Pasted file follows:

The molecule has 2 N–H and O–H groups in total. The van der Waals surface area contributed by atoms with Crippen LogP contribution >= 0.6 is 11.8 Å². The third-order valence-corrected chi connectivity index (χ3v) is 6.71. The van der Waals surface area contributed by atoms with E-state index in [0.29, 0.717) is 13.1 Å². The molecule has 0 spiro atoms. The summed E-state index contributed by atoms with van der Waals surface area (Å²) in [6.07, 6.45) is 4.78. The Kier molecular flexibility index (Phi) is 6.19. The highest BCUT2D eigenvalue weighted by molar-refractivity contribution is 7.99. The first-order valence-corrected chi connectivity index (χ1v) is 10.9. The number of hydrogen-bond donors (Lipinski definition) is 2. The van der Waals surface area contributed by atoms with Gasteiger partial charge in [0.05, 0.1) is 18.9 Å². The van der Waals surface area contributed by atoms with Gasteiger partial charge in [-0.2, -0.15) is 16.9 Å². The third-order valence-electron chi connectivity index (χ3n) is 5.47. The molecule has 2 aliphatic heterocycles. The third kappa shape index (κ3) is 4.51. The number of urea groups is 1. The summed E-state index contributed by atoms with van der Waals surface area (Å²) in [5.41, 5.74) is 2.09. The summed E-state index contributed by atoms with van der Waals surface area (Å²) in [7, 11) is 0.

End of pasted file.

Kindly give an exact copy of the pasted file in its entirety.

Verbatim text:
The molecule has 2 N–H and O–H groups in total. The van der Waals surface area contributed by atoms with Crippen LogP contribution >= 0.6 is 11.8 Å². The third-order valence-corrected chi connectivity index (χ3v) is 6.71. The van der Waals surface area contributed by atoms with E-state index in [0.29, 0.717) is 13.1 Å². The molecule has 0 spiro atoms. The summed E-state index contributed by atoms with van der Waals surface area (Å²) in [6.07, 6.45) is 4.78. The Kier molecular flexibility index (Phi) is 6.19. The highest BCUT2D eigenvalue weighted by molar-refractivity contribution is 7.99. The first-order valence-corrected chi connectivity index (χ1v) is 10.9. The number of hydrogen-bond donors (Lipinski definition) is 2. The van der Waals surface area contributed by atoms with Gasteiger partial charge in [0.05, 0.1) is 18.9 Å². The van der Waals surface area contributed by atoms with Gasteiger partial charge in [-0.2, -0.15) is 16.9 Å². The third-order valence-electron chi connectivity index (χ3n) is 5.47. The molecule has 2 aliphatic heterocycles. The third kappa shape index (κ3) is 4.51. The number of urea groups is 1. The summed E-state index contributed by atoms with van der Waals surface area (Å²) in [5.41, 5.74) is 2.09. The summed E-state index contributed by atoms with van der Waals surface area (Å²) in [7, 11) is 0.